Golden-shouldered Parrot (Psephotus chrysopterygius) - Wiki
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[Photo] Male and female Golden-shouldered Parrots in an aviary at the Queensland Museum (photo taken during 2004). Photo by Figaro http://en.wikipedia.org/wiki/User:Figaro
The Golden-shouldered Parrot (Psephotus chrysopterygius) is a rare bird of southern Cape York Peninsula, in Queensland, Australia. A small attractive parrot related to the more common Red-rumped Parrot, it is considered to be a superspecies with the Hooded Parrot (P. dissimilis) of the Northern Territory and the apparently extinct Paradise Parrot of Queensland and New South Wales. It measures 26 cm long and weighs between 54-56 g.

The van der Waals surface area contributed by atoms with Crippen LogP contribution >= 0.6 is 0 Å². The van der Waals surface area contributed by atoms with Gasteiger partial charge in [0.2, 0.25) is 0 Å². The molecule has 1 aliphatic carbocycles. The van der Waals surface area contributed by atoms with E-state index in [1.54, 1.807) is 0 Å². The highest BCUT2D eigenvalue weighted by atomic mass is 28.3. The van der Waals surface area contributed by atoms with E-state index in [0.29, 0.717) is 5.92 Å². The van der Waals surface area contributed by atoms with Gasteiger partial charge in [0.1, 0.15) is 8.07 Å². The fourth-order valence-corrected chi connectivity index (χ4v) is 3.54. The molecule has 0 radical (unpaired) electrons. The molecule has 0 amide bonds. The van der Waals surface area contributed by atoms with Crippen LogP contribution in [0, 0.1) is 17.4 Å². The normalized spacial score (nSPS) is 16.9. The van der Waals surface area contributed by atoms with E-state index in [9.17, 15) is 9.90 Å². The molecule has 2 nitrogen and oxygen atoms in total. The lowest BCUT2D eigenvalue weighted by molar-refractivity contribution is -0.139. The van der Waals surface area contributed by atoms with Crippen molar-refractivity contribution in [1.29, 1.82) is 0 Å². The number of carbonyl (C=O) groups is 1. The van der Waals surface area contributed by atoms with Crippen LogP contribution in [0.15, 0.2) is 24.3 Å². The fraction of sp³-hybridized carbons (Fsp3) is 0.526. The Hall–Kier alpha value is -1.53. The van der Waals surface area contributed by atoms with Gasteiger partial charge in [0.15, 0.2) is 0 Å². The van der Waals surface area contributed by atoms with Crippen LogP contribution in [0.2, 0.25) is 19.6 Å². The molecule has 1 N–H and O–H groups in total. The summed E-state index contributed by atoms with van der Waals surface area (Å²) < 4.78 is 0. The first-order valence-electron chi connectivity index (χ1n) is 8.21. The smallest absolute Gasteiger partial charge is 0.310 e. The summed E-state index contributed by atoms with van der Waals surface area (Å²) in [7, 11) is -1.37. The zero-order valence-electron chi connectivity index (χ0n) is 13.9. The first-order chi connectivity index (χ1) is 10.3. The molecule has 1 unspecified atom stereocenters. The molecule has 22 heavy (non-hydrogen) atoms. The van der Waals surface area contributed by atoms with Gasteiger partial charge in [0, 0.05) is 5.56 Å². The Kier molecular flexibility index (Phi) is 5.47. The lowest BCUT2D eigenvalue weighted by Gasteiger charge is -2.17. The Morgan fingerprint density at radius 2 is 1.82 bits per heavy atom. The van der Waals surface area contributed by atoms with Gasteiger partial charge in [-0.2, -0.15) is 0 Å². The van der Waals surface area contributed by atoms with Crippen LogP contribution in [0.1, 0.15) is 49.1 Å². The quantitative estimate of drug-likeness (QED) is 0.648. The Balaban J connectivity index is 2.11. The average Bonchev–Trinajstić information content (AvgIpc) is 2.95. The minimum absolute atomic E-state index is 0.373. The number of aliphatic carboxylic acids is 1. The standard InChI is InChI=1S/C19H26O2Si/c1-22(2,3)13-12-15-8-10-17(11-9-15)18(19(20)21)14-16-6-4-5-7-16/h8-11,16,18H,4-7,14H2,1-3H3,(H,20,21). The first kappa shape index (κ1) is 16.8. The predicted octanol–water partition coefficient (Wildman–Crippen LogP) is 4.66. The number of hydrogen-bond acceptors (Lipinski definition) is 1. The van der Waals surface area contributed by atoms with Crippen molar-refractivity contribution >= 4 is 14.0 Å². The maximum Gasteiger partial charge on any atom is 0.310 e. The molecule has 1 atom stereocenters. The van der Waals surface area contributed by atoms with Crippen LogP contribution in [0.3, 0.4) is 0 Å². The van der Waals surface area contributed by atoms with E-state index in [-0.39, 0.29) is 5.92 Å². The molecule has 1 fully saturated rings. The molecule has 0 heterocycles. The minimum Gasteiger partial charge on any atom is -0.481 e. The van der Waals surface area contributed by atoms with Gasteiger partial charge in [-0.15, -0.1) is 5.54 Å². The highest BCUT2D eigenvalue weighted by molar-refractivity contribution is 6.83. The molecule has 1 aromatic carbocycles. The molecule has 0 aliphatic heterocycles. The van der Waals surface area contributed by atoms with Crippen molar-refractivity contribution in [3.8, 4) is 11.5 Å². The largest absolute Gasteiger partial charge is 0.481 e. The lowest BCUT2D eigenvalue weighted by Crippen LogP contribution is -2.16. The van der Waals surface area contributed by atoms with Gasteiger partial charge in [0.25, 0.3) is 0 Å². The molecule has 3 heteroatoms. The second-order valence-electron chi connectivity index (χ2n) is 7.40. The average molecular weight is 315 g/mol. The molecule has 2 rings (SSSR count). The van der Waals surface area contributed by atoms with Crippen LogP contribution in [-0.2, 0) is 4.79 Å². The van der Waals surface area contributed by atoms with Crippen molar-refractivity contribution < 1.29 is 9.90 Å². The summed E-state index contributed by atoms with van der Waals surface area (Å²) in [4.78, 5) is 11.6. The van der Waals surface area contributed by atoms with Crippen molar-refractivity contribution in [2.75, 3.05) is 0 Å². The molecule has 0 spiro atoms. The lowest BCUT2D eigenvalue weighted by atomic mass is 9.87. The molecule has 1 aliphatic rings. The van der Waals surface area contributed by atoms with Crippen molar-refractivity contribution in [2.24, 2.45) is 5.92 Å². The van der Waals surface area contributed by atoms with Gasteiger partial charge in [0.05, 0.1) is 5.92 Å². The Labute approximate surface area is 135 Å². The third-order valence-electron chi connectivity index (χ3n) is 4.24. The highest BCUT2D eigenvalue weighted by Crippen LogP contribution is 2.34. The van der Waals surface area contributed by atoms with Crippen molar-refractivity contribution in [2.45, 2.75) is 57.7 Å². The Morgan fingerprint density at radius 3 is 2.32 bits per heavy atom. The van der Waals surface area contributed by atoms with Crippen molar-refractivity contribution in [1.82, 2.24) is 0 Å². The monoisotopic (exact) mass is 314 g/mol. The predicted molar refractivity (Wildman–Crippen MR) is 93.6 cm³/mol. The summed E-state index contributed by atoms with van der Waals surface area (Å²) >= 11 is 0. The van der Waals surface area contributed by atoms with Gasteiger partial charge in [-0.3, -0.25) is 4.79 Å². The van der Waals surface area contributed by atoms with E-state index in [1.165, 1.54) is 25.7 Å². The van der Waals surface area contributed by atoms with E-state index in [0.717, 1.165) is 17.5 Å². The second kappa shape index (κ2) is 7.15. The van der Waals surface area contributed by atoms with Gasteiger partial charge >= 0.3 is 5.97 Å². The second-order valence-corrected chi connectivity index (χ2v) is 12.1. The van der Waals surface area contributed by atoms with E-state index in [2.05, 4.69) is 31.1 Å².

The Golden-shouldered Parrot lives in open forest, where it feeds on small grass seeds, principally those of firegrass. An important habitat requirement is the provision of terrestrial termite mounds, which the bird uses for nesting in. This has led to the parrot also being known as the Antbed Parrot. They will preferentially seek out taller mounds (up to 2 m high), and will dig a burrow into them when the mound has been softened by the rains. A long tunnel is dug down into the mound, and capped off by a nesting chamber. The clutch size is between 3-6 eggs, which are incubated for 20 days. The mound regulates the temperature in the chamber, keeping it high enough that the eggs can be left unattended while the parents feed.
The Golden-shouldered Parrot is listed as endangered (CITES I). The species has a restricted range and suffers from a variety of threats, including predation by feral cats, tourist disturbance, and a change in burning regime in the grasslands upon whose seeds it depends. The wild population is around 3000 birds, with around 1500 held in captivity in Australia.
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